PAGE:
This is not saying he’s not a good coach, or that he hasn’t worked hard. His 15 years as an NBA assistant, his glowing recommendations from NBA players, the Van Gundy brothers, Steve Clifford, Pat Riley and more, and even the efforts fans saw with his 7-foot frame sitting in high school gyms across the nation all speak to his determination and dedication to becoming an excellent coach. This experiment was never phoned-in, rushed, or given less than 100% effort. For that, Patrick Ewing is to be commended.
But the record speaks for itself. Georgetown is 0-11 in BIG EAST play this year and 6-16 overall. The team hasn’t shown any improvement since a shocking season opening loss to Ivy League afterthoughts Dartmouth on November 13th. Last year, the Hoyas were 7-9 in the conference and 13-13 for the season. In 2019-2020, Georgetown was 5-13 in the conference and 15-17 overall. In 2018-2019, the Hoyas were 9-9 in the conference (3rd place) and 19-14 for the year. Ewing was 15-15 (5-13 in the BIG EAST) in his first year at the helm. That makes, at this point, Ewing’s record 26-55 in the BIG EAST and 68-75 overall. Of course, a conference tournament championship and NCAA Tournament appearance last year should be noted, too. It’s just not enough. Based on those numbers alone, Ewing has one of the worst records for Big East coaches given at least five years and it’s trending in the wrong direction.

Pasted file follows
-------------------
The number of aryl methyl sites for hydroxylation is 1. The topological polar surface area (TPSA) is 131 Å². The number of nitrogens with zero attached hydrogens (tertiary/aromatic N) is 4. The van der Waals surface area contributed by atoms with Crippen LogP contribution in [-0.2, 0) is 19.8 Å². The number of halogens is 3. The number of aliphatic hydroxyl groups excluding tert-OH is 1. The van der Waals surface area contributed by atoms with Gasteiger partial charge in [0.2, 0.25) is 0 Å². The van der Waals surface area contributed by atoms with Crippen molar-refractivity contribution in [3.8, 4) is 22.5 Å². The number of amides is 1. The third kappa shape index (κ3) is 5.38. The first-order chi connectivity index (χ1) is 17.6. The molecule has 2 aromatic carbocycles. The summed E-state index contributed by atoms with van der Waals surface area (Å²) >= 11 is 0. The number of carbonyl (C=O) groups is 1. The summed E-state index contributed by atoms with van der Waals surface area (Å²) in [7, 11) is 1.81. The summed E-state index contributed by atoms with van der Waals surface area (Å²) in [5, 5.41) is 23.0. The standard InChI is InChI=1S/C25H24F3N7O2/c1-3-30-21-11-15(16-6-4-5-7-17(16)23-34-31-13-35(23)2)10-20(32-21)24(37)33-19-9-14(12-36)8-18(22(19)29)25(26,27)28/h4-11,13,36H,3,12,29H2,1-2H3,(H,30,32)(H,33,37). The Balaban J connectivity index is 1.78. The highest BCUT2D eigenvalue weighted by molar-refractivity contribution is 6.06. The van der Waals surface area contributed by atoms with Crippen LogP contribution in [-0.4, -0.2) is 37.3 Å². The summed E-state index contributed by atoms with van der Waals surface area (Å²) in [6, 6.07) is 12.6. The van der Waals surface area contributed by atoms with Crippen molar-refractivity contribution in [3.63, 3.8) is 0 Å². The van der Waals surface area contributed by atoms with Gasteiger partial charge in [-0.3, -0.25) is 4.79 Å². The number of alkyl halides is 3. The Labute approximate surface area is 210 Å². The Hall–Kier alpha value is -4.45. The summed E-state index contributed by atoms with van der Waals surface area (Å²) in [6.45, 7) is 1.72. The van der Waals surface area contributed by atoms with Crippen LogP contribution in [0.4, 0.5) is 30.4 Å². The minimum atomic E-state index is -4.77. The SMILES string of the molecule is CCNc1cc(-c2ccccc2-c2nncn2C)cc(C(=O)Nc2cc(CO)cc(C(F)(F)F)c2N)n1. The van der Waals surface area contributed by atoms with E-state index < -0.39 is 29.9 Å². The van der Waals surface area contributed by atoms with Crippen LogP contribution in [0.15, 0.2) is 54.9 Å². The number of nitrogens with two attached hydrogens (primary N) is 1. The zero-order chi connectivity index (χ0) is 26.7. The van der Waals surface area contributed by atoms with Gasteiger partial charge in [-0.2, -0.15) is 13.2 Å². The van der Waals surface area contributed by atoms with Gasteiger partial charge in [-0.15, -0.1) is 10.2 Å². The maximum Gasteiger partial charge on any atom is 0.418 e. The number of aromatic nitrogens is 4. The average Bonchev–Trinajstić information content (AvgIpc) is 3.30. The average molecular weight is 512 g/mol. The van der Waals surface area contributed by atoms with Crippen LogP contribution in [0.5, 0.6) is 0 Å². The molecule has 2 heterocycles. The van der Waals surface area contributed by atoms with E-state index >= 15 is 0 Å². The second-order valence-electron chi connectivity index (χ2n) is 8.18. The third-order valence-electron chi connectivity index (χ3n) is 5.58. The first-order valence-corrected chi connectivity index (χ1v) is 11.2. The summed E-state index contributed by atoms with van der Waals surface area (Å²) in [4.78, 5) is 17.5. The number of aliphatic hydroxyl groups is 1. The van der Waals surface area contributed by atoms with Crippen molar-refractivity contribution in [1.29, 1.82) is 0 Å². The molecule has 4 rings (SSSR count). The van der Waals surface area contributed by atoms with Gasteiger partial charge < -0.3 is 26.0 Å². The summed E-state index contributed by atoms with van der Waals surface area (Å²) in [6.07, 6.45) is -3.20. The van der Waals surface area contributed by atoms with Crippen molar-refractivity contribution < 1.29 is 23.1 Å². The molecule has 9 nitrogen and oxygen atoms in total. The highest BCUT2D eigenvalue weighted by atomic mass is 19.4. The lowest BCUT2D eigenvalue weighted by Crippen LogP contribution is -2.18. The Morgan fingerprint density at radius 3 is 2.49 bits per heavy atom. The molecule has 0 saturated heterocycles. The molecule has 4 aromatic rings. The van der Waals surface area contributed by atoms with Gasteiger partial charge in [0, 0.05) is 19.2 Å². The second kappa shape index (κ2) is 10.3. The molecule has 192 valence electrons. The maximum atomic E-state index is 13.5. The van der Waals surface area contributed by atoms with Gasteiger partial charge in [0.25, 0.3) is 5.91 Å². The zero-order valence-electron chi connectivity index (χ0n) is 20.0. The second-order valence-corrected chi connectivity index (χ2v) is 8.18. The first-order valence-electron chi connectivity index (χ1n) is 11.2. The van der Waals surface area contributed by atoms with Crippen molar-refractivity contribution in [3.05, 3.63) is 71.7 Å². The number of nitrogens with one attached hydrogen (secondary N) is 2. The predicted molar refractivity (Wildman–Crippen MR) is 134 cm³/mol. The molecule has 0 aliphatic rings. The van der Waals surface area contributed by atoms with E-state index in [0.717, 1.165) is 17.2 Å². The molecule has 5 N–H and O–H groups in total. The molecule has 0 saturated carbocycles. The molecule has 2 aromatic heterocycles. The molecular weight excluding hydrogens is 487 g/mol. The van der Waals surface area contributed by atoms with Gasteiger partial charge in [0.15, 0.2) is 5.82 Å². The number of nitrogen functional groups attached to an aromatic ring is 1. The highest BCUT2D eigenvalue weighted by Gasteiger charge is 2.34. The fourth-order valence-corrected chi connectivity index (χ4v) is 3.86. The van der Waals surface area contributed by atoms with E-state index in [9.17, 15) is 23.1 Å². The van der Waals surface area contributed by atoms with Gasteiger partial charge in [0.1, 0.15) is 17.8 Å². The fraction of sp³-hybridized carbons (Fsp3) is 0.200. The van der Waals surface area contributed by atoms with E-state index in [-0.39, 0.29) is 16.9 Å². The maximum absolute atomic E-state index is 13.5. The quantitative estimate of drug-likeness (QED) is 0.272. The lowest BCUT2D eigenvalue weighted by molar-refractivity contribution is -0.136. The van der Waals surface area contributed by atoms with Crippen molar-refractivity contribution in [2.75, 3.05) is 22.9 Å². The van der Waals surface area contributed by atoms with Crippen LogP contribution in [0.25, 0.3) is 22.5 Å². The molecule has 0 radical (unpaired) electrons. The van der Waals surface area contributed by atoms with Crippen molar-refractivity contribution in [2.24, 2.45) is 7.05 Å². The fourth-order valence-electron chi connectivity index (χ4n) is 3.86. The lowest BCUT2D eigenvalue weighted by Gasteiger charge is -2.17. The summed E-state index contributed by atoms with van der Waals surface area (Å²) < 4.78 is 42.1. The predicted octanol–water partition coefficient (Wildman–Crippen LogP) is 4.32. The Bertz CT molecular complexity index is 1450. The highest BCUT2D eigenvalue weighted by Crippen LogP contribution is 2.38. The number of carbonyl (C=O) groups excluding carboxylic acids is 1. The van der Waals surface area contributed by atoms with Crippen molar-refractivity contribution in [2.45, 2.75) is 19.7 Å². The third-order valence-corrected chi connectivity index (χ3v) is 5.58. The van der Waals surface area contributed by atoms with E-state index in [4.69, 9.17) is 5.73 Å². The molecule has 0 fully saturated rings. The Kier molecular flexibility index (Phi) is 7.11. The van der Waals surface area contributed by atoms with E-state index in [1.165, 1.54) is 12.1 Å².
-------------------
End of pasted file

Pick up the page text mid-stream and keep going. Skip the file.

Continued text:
What fans saw last February and March that was different from the 100+ other games coached by Patrick Ewing, was defense. Whether it was an adjustment in coaching, or a combination of length and experience in personnel, the defensive improvement made all the difference in the world. Georgetown’s 8th BIG EAST Tournament Championship, the most of any program in the BIG EAST, is a credit to Ewing, the staff, and the players. Nothing will ever take that away from them or the program.